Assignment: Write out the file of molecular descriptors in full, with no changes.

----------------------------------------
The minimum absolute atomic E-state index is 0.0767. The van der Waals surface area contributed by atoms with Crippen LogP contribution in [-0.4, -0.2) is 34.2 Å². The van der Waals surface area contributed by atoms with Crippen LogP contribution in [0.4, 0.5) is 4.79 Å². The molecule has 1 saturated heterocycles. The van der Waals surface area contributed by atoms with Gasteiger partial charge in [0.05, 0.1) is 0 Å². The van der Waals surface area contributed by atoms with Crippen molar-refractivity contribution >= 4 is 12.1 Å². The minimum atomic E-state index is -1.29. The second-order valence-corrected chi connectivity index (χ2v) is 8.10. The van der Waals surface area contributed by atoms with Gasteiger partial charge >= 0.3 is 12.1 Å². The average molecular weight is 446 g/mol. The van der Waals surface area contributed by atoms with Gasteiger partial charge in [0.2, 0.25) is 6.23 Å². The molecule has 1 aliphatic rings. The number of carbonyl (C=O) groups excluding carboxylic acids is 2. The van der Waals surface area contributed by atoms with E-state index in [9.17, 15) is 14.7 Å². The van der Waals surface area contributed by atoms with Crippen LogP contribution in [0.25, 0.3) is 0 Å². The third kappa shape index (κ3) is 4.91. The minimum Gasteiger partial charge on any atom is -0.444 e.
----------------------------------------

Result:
The minimum absolute atomic E-state index is 0.0767. The van der Waals surface area contributed by atoms with Crippen LogP contribution in [-0.4, -0.2) is 34.2 Å². The van der Waals surface area contributed by atoms with Crippen LogP contribution in [0.4, 0.5) is 4.79 Å². The molecule has 1 saturated heterocycles. The van der Waals surface area contributed by atoms with Gasteiger partial charge in [0.05, 0.1) is 0 Å². The van der Waals surface area contributed by atoms with Crippen molar-refractivity contribution >= 4 is 12.1 Å². The minimum atomic E-state index is -1.29. The second-order valence-corrected chi connectivity index (χ2v) is 8.10. The van der Waals surface area contributed by atoms with Gasteiger partial charge >= 0.3 is 12.1 Å². The average molecular weight is 446 g/mol. The van der Waals surface area contributed by atoms with Gasteiger partial charge in [0.2, 0.25) is 6.23 Å². The molecule has 1 aliphatic rings. The number of carbonyl (C=O) groups excluding carboxylic acids is 2. The van der Waals surface area contributed by atoms with E-state index in [9.17, 15) is 14.7 Å². The van der Waals surface area contributed by atoms with Crippen LogP contribution in [0.25, 0.3) is 0 Å². The third kappa shape index (κ3) is 4.91. The minimum Gasteiger partial charge on any atom is -0.444 e.